Fifty-three contestants walked the walk on stage at Boardwalk Hall when the 88th "Miss America Pageant" returned to Atlantic City in September. Two dozen Clay Paky Sharpy Wash fixtures and a complement of grandMA2 consoles controlling lighting and media were on hand from Atomic Lighting in Lititz, Pennsylvania for the gala telecast on ABC Television. A.C.T Lighting is the exclusive distributor of both brands in North America.
Allen Branton was the lighting designer for the "Miss America Pageant" with Felix Peralta and Kevin Lawson the lighting directors and Laura Frank the screens producer and media programmer.
"It was our eighth year doing the pageant," says Peralta. "It's always a challenge to recreate the excitement of the show; we're looking to enhance and improve the previous year's telecast. With three days devoted to pageant preliminaries, which are not broadcast, we got an opportunity to build the show on site. Friday and Saturday were camera rehearsal days then Sunday was the live show."
Kevin Lawson was responsible for the key light and audience light - an important role for a show where 53 young ladies take center stage. "The show is ultimately about the contestants, and my primary task was to make sure all of them looked good whether 53 girls were out there or one of them was performing in the talent competition," he notes. "In a lot of ways the pageant is like an awards show: They want a certain amount of grandeur, and there's a long-standing tradition behind it. The show has to be exciting but high quality and dignified."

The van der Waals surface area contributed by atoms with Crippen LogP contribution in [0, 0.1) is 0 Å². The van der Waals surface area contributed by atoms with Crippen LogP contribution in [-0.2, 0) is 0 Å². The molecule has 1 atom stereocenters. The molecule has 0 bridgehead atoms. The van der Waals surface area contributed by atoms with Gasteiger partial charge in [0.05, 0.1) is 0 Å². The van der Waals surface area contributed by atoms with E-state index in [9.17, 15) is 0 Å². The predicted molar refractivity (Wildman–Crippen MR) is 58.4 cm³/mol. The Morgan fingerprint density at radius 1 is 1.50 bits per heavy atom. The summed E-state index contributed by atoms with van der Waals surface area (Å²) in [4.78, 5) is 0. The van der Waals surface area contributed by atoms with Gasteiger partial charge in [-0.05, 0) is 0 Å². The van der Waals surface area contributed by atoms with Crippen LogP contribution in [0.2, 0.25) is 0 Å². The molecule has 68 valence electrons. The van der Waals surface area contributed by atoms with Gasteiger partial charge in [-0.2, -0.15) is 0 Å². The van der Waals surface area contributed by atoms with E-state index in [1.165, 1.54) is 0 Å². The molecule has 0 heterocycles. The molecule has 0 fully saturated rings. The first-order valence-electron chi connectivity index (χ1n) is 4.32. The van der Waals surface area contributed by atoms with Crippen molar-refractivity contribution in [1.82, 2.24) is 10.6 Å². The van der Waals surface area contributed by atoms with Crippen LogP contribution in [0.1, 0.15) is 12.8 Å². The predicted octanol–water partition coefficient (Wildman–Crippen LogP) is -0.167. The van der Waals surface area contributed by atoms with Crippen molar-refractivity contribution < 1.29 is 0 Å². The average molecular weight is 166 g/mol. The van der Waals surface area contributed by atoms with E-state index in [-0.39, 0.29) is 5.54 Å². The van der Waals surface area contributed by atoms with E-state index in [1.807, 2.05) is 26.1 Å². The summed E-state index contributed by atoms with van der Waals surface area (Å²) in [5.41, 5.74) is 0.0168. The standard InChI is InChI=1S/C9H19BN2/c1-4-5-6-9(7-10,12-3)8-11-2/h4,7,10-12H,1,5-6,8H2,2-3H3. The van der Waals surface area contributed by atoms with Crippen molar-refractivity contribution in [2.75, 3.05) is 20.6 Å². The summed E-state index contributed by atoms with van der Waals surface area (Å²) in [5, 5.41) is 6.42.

With large groups on stage at times Lawson was challenged to not just bathe the scene with light. "I wanted to shape it enough to make the girls look great and be individually visible," he explains.
Approximately 24 Sharpy Wash fixtures served as the primary stage wash. They were hung across the stage and acted as "workhorses" for the show, bathing the contestants with backlight and color, Lawson says. "They were in pretty much every shot. I love Sharpys Washes: Their field is consistent, their zoom is great. They're bright, the color is constant; they're easily manipulated and fast. In fact, they're good for all shows."
Felix Peralta, who handled the environment lighting, notes that the Sharpy washes "treated some scenery, too, including the bigger-than-life-size Miss America statue, which had six washes on it."
One full grandMA2 console and two grandMA2 lights with fader wing were deployed for lighting. The "Miss America Pageant" was one of the first shows on which the team used 3.0 software. "We enjoyed its many new features," Peralta reports.
"grandMA2 works well as a multi-user system, and that's the most critical element of these shows that Felix and I do together for Allen," says Lawson. "It's one big happy system. We don't have to decide whose lights are whose; the fixtures can do double duty easily. The grandMA2 is the only desk that's really good at this."
Laura Frank, who is the principal of Minneapolis-based Luminous FX, utilized two full-size grandMA2 consoles running servers to screens, which covered the set. Media content helped establish competition segments and "tie the show together," she says. "The screens also gave different live views, different angles of the girls" as Frank pulled up the cameras she needed to spotlight the contestants - which one would win the crown?
John Calkins was the production designer for the "Miss America Pageant".
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